Mornington Peninsula’s ragged and rip prone back beaches on Victoria’s wild coast could offer an alternative to Dan Andrews push for a new euthanasia tourism boom. This is especially since Dan’s banned from importing his OJ flavoured secobarbital.
Instead, Mornington Peninsula has many secluded spots to succumb. If the ‘freak’ wave on every second set doesn’t get ya, then the thick kelp will strangle ya.
Yesterday (Sunday), Victoria Police were distracted to search for a rock fisherman who failed to return home after a trip to Blairgowrie. Apparently, the 78-year-old from Wantirna in Melbourne’s growing asian enclave, left to go fishing off rocks at Blairgowrie’s back beach around 9am.
But when he didn’t return home last night with his promised flathead, family members called police, who then searched the rocks in the pitch blackness to 10pm. Police asked: “Was he wearing a lifejacket?” Family replied: “No way, real asians no wear rifejacket, you crazy?”
The man’s car had been found parked at Number Sixteen Beach Car Park at Rye back beach. So he was probably rock fishing at Rye back beach not at Blairgowrie back beach. No wonder police didn’t find him.
He is still yet to be located. The search continues this morning after a solid cooked breakfast with assistance from other specialist police and the State Emergency Service.
He should have gone to Cornells fish and chips in Blairgowrie…”locally sourced, crafted with love!”
Of course when the nationality of the imbecile is not disclosed by the media, in this case by police media advisor Senior Constable Adam West, the presumption is that it was asian. The multiculti PC appeasement has got out of hand. Asian was there because of the Dragon Head rock off the headland in his head meant good luck.
It is also presumed that at 78, the wonton may be passed his prime and so the local sharks will spit him out.
A few months back on the other side of Australia, rock fishermen watched on as a freak wave swallowed their compatriot off Quobba about 50km north of Carnarvon on Western Australia’s mid-west Gascoyne coast. It was also a Sunday.
Police Inspector Mal Anderson said a 28-year-old man was fishing at High Rocks, near Quobba Station, with two other fishermen on the Sunday about 12:30pm during big seas, when a large wave came over the top of the cliff and washed the man into the ocean.
The old ‘freak wave’ excuse, except over in WA they call them ‘king waves’.
Free-spirit rock fishing
The spot is popurar for asian fishermen. The cliffs there are 10 metres high, but more risk means more fun. Big seas mean big fish.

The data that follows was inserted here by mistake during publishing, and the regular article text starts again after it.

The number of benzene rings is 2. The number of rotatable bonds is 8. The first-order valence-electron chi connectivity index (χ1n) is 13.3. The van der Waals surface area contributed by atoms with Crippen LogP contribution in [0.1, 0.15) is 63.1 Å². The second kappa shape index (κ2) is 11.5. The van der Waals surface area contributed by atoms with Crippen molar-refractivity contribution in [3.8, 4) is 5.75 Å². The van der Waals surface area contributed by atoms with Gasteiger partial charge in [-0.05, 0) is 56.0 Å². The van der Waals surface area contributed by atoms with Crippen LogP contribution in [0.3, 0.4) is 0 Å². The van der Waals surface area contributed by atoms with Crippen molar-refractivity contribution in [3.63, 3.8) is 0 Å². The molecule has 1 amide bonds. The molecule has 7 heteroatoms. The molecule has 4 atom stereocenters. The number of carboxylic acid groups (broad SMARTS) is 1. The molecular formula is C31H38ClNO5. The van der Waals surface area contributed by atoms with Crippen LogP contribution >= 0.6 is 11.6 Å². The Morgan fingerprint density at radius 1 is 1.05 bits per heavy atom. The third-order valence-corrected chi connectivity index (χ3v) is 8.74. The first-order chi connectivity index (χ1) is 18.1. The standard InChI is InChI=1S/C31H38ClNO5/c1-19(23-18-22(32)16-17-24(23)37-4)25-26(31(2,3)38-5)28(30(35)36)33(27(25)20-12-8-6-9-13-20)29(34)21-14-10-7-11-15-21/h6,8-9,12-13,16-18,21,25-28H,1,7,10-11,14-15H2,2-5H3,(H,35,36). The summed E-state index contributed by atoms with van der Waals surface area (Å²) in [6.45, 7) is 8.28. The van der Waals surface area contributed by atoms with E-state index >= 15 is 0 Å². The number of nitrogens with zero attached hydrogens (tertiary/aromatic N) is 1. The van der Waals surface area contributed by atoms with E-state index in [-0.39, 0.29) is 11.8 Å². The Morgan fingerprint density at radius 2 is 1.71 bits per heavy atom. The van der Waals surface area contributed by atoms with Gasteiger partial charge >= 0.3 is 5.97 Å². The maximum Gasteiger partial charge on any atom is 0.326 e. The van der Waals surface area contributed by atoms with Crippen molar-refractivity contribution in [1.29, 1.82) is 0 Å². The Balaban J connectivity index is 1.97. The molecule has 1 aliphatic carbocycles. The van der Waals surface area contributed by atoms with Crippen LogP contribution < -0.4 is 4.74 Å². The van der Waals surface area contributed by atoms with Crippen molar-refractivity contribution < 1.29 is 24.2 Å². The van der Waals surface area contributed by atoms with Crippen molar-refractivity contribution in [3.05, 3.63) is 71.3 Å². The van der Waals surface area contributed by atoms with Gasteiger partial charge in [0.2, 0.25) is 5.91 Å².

Anyway, he succumbed and two days later marine rescue service volunteers found mangled bits of him bobbing. The patrolling white pointers don’t have the stomach for wonton burley.
Police Inspector Mal Anderson said the imbecile was not wearing a lifejacket and that the fisherman’s family, who live overseas, were informed of the discovery.
That’s police media code for ‘he was asian’.
Acting Senior Sergeant Scott McDonald from Carnarvon Police said “The weather conditions have been very poor, yet all our emergency service volunteers have worked with us through those conditions. This is a tragic outcome..so I ask everyone who is considering undertaking water-based activities, whether it is from a boat or from the shoreline, to please check the weather conditions first, and reconsider plans if the weather is not looking good.”
He added: “It is important to wear a a lifejacket or rifejacket.”
A report will be prepared for the Coroner.
Told ya, the rifejacket free rock fisher was Yik Sua Hong (78) swept off the rocks by ye ‘ol freak wave. Police acting Senior Sergeant Kirby Tonkin told media: “He does know the dangers of rock fishing, he’s been doing it most of his life. Unfortunately he doesn’t wear a life jacket.”
Odds of Freak Wave to No Rifejacket? 100:1
November 8, 2017: A female hiker walking near Fingal Beach near Cape Schank around 11am found a Chinese foot in a fishing boot washed up on the beach. Local Rosebud Police Senior Sergeant Steve Wood said the finding was consistent with where a body or parts would wash up.
“I can confirm human remains were located about 3km east of Gunnamatta Lifesaving Club,” Sen-Sgt Wood said. “The human remains consist of a foot and lower leg bones.
So that’s about 12km down current of Number Sixteen Beach Car Park at Rye, where rock fishing hero Yik Sua Hong succumbed back October 29. So ten days and the sharks have had a feed, less da foot.
Police have asked hikers and beachgoers in the area to be on the lookout for more bits.